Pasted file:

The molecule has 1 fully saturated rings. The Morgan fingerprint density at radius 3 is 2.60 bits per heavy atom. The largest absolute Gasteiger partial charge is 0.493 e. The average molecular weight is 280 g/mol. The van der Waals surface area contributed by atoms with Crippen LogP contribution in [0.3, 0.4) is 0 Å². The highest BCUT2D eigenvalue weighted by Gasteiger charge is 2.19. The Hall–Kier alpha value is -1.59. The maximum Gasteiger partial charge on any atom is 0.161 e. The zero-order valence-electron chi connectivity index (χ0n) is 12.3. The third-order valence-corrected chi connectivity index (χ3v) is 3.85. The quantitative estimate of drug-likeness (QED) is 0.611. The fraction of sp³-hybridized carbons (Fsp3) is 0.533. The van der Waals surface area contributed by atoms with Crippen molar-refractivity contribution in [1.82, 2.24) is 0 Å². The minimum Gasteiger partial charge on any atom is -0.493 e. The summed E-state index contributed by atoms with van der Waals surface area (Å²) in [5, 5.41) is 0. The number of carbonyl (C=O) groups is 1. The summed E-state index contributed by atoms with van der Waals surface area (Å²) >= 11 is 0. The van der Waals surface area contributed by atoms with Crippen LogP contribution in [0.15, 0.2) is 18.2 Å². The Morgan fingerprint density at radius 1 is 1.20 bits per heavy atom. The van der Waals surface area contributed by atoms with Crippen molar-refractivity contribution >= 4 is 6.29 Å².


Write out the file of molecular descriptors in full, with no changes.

The molecule has 1 fully saturated rings. The Morgan fingerprint density at radius 3 is 2.60 bits per heavy atom. The largest absolute Gasteiger partial charge is 0.493 e. The average molecular weight is 280 g/mol. The van der Waals surface area contributed by atoms with Crippen LogP contribution in [0.3, 0.4) is 0 Å². The highest BCUT2D eigenvalue weighted by Gasteiger charge is 2.19. The Hall–Kier alpha value is -1.59. The maximum Gasteiger partial charge on any atom is 0.161 e. The zero-order valence-electron chi connectivity index (χ0n) is 12.3. The third-order valence-corrected chi connectivity index (χ3v) is 3.85. The quantitative estimate of drug-likeness (QED) is 0.611. The fraction of sp³-hybridized carbons (Fsp3) is 0.533. The van der Waals surface area contributed by atoms with Crippen molar-refractivity contribution in [1.82, 2.24) is 0 Å². The minimum Gasteiger partial charge on any atom is -0.493 e. The summed E-state index contributed by atoms with van der Waals surface area (Å²) in [5, 5.41) is 0. The number of carbonyl (C=O) groups is 1. The summed E-state index contributed by atoms with van der Waals surface area (Å²) >= 11 is 0. The van der Waals surface area contributed by atoms with Crippen LogP contribution in [0.15, 0.2) is 18.2 Å². The Morgan fingerprint density at radius 1 is 1.20 bits per heavy atom. The van der Waals surface area contributed by atoms with Crippen molar-refractivity contribution >= 4 is 6.29 Å².